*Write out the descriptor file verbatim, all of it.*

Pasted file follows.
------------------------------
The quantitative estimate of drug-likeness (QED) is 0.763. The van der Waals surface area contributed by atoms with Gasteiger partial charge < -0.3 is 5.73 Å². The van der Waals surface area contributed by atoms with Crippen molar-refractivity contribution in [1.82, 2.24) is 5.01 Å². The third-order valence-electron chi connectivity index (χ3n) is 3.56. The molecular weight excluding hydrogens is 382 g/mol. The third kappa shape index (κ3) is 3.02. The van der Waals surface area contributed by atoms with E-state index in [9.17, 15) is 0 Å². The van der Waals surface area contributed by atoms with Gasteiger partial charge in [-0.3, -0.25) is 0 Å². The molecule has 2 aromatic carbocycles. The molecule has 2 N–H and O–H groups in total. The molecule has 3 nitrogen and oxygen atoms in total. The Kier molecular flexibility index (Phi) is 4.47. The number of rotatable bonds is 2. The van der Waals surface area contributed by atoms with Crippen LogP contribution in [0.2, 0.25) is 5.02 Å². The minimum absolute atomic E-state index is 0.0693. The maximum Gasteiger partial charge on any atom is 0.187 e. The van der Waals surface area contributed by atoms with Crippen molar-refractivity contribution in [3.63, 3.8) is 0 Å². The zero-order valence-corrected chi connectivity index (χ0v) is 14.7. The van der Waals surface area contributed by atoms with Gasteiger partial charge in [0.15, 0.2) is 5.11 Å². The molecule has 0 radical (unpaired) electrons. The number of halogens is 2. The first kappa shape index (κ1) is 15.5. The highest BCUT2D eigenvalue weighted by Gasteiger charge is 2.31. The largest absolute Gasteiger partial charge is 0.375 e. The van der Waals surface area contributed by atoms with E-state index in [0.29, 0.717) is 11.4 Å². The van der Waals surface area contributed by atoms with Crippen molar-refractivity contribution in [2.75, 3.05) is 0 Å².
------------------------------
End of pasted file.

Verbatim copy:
The quantitative estimate of drug-likeness (QED) is 0.763. The van der Waals surface area contributed by atoms with Gasteiger partial charge < -0.3 is 5.73 Å². The van der Waals surface area contributed by atoms with Crippen molar-refractivity contribution in [1.82, 2.24) is 5.01 Å². The third-order valence-electron chi connectivity index (χ3n) is 3.56. The molecular weight excluding hydrogens is 382 g/mol. The third kappa shape index (κ3) is 3.02. The van der Waals surface area contributed by atoms with E-state index in [9.17, 15) is 0 Å². The van der Waals surface area contributed by atoms with Gasteiger partial charge in [-0.3, -0.25) is 0 Å². The molecule has 2 aromatic carbocycles. The molecule has 2 N–H and O–H groups in total. The molecule has 3 nitrogen and oxygen atoms in total. The Kier molecular flexibility index (Phi) is 4.47. The number of rotatable bonds is 2. The van der Waals surface area contributed by atoms with Crippen LogP contribution in [0.2, 0.25) is 5.02 Å². The minimum absolute atomic E-state index is 0.0693. The maximum Gasteiger partial charge on any atom is 0.187 e. The van der Waals surface area contributed by atoms with Crippen molar-refractivity contribution in [3.63, 3.8) is 0 Å². The zero-order valence-corrected chi connectivity index (χ0v) is 14.7. The van der Waals surface area contributed by atoms with Gasteiger partial charge in [0.15, 0.2) is 5.11 Å². The molecule has 0 radical (unpaired) electrons. The number of halogens is 2. The first kappa shape index (κ1) is 15.5. The highest BCUT2D eigenvalue weighted by Gasteiger charge is 2.31. The largest absolute Gasteiger partial charge is 0.375 e. The van der Waals surface area contributed by atoms with E-state index in [0.29, 0.717) is 11.4 Å². The van der Waals surface area contributed by atoms with Crippen molar-refractivity contribution in [2.75, 3.05) is 0 Å².